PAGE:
How will education be different tomorrow because of our meeting today? How will you contextualize and mobilize what you learn? How will you leverage, how will you enable your faculty to leverage- collective intelligence?
Principle of the Path “Direction-not intention-determines our destination.” Andy Stanley Are your daily choices as a 21st Century Administrator taking you and your school in the direction you want to go?
What’s Changed? Last fall you gave us these barriers– what have you overcome? How will you overcome? http://docs.google.com/Doc?docid=0AQG4xdEX3Qe4ZGdnemh3ODVfNDlkN3hnbW1oZA&hl=en
Powerful Conversation Using Self-Eval Rubric http://docs.google.com/View?id=ah8n38hnwpnq_620dq9ffsfm
United States Is Substantially Behind Other Nations in Providing Teacher Professional Development That Improves Student Learning; Report Identifies Practices that WorkResearch shows that professional learning can have a powerful effect on teacher skills and knowledge and on student learning. To be effective, however, it must be sustained, focused on important content, and embedded in the work of collaborative professional learning teams that support ongoing improvements in teachers’ practice and student achievement. “Teachers lack time and opportunities to view each other’s classrooms, learn from mentors, and work collaboratively,” says Gov. James B. Hunt, Jr., the former four-time governor of North Carolina.
New Media Literacies- What are they?http://newmedialiteracies.org/ Will the future of education include broad-based, global reflection and inquiry? Will your current level of new media literacy skills allow you to take part in leading learning through these mediums? What place does emerging media have in your role as a change savvy leader?
Community is the New Professional Development Cochran-Smith and Lytle (1999a) describe three ways of knowing and constructing knowledge that align closely with PLP's philosophy and are worth mentioning here. Knowledge for Practice is often reflected in traditional PD efforts when a trainer shares with teachers information produced by educational researchers. This knowledge presumes a commonly accepted degree of correctness about what is being shared. The learner is typically passive in this kind of "sit and get" experience. This kind of knowledge is difficult for teachers to transfer to classrooms without support and follow through. After a workshop, much of what was useful gets lost in the daily grind, pressures and isolation of teaching. Knowledge in Practice recognizes the importance of teacher experience and practical knowledge in improving classroom practice. As a teacher tests out new strategies and assimilates them into teaching routines they construct knowledge in practice. They learn by doing. This knowledge is strengthened when teachers reflect and share with one another lessons learned during specific teaching sessions and describe the tacit knowledge embedded in their experiences.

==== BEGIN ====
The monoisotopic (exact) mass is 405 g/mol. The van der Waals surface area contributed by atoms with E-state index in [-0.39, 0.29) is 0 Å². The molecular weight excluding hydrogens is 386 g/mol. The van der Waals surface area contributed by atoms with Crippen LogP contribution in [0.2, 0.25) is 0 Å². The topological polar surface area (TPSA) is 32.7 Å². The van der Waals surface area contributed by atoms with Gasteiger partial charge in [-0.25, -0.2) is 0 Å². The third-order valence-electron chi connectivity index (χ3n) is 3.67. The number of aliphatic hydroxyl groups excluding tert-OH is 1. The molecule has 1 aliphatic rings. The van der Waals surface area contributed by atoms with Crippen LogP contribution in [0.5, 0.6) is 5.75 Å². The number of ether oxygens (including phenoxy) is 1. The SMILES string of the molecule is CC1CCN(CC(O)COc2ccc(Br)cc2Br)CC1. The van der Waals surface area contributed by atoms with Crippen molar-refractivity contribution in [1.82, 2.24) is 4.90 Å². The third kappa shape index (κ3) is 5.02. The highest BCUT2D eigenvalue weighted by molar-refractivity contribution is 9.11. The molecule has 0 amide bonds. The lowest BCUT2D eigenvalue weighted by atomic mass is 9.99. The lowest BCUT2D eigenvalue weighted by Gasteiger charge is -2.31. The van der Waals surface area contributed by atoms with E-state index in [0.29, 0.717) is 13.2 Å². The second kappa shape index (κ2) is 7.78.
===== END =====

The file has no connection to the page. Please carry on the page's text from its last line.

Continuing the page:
Community is the New Professional Development Knowledge of Practice believes that systematic inquiry where teachers create knowledge as they focus on raising questions about and systematically studying their own classroom teaching practices collaboratively, allows educators to construct knowledge of practice in ways that move beyond the basics of classroom practice to a more systemic view of learning. I believe that by attending to the development of knowledge for, in and of practice, we can enhance professional growth that leads to real change. Cochran-Smith, M., & Lytle, S.L. (1999a). Relationships of knowledge and practice: Teaching learning in communities. Review of Research in Education, 24, 249-305.
What does it mean to work in a participatory 2.0 world?
PD of the 21st Century will be—teacher directed through: Connections (PLNs, PLCs & CoP)
Personal Learning Networks FOCUS: Individual, Connecting to Learning Objects, Resources and People – Social Network Driven
Communities Building capacity in both individuals and groups Self efficacy and collective efficacy Global citizenship within a local context
Professional Learning Communities The driving engine of the collaborative culture of a PLC is the team. They work together in an ongoing effort to discover best practices and to expand their professional expertise. PLCs are our best hope for reculturing schools. We want to focus on shifting from a culture of teacher isolation to a culture of deep and meaningful collaboration. FOCUS: Local , F2F, Job-embedded- in Real Time
Communities of Practice FOCUS: Situated, Synchronous, Asynchronous- Online and Walled Garden
“Some online communities emerge out of nowhere, are totally unplanned and blossom. But these are the minority. There is a good deal of evidence to suggest that careful planning is essential to the success of an online community” (Australian Flexible Learning Framework, What are the characteristics of effective online learning communities? pg 7, 2003)
Examples of Community Driven Collaboration - Action Research - Distributive Leadership